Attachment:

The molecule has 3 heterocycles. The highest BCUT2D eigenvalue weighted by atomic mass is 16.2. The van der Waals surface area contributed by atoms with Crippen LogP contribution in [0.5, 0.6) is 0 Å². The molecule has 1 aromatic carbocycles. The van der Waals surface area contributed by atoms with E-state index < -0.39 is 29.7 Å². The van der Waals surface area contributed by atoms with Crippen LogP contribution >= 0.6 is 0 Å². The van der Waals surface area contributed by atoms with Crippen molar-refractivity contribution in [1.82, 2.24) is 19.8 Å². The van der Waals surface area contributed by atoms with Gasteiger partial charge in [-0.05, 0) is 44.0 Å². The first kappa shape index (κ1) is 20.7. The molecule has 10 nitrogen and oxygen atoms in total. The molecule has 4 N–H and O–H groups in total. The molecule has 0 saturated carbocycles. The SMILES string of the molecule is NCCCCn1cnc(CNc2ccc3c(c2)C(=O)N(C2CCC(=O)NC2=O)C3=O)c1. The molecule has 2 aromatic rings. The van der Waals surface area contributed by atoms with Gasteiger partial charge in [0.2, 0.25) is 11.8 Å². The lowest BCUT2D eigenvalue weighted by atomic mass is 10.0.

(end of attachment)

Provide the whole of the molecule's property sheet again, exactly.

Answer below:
The molecule has 3 heterocycles. The highest BCUT2D eigenvalue weighted by atomic mass is 16.2. The van der Waals surface area contributed by atoms with Crippen LogP contribution in [0.5, 0.6) is 0 Å². The molecule has 1 aromatic carbocycles. The van der Waals surface area contributed by atoms with E-state index < -0.39 is 29.7 Å². The van der Waals surface area contributed by atoms with Crippen LogP contribution >= 0.6 is 0 Å². The van der Waals surface area contributed by atoms with Crippen molar-refractivity contribution in [1.82, 2.24) is 19.8 Å². The van der Waals surface area contributed by atoms with Gasteiger partial charge in [-0.05, 0) is 44.0 Å². The first kappa shape index (κ1) is 20.7. The molecule has 10 nitrogen and oxygen atoms in total. The molecule has 4 N–H and O–H groups in total. The molecule has 0 saturated carbocycles. The SMILES string of the molecule is NCCCCn1cnc(CNc2ccc3c(c2)C(=O)N(C2CCC(=O)NC2=O)C3=O)c1. The molecule has 2 aromatic rings. The van der Waals surface area contributed by atoms with Gasteiger partial charge in [0.2, 0.25) is 11.8 Å². The lowest BCUT2D eigenvalue weighted by atomic mass is 10.0.